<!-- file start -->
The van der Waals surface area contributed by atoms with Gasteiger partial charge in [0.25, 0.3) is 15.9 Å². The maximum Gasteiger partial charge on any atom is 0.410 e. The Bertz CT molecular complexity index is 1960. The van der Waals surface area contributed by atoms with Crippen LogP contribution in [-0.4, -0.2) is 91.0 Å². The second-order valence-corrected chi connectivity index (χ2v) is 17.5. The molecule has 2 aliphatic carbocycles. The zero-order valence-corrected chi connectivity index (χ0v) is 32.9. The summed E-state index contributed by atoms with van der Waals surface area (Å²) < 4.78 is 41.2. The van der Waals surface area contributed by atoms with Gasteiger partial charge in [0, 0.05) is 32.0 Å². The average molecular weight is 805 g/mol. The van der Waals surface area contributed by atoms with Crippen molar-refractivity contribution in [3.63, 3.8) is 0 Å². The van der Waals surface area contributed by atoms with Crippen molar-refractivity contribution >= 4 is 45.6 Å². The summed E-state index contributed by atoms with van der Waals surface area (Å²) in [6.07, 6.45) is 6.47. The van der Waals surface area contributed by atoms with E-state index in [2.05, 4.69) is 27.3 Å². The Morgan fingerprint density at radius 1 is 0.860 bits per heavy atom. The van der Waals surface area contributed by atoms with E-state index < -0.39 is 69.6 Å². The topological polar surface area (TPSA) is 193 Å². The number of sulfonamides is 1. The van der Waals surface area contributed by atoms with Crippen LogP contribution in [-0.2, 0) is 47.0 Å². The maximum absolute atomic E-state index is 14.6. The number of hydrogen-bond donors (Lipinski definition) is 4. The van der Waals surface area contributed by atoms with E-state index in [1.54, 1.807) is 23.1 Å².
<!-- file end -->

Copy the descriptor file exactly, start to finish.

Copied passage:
The van der Waals surface area contributed by atoms with Gasteiger partial charge in [0.25, 0.3) is 15.9 Å². The maximum Gasteiger partial charge on any atom is 0.410 e. The Bertz CT molecular complexity index is 1960. The van der Waals surface area contributed by atoms with Crippen LogP contribution in [-0.4, -0.2) is 91.0 Å². The second-order valence-corrected chi connectivity index (χ2v) is 17.5. The molecule has 2 aliphatic carbocycles. The zero-order valence-corrected chi connectivity index (χ0v) is 32.9. The summed E-state index contributed by atoms with van der Waals surface area (Å²) < 4.78 is 41.2. The van der Waals surface area contributed by atoms with Gasteiger partial charge in [0, 0.05) is 32.0 Å². The average molecular weight is 805 g/mol. The van der Waals surface area contributed by atoms with Crippen molar-refractivity contribution in [3.63, 3.8) is 0 Å². The van der Waals surface area contributed by atoms with Crippen molar-refractivity contribution >= 4 is 45.6 Å². The summed E-state index contributed by atoms with van der Waals surface area (Å²) in [6.07, 6.45) is 6.47. The van der Waals surface area contributed by atoms with E-state index in [2.05, 4.69) is 27.3 Å². The Morgan fingerprint density at radius 1 is 0.860 bits per heavy atom. The van der Waals surface area contributed by atoms with E-state index < -0.39 is 69.6 Å². The topological polar surface area (TPSA) is 193 Å². The number of sulfonamides is 1. The van der Waals surface area contributed by atoms with Crippen LogP contribution in [-0.2, 0) is 47.0 Å². The maximum absolute atomic E-state index is 14.6. The number of hydrogen-bond donors (Lipinski definition) is 4. The van der Waals surface area contributed by atoms with E-state index in [1.54, 1.807) is 23.1 Å².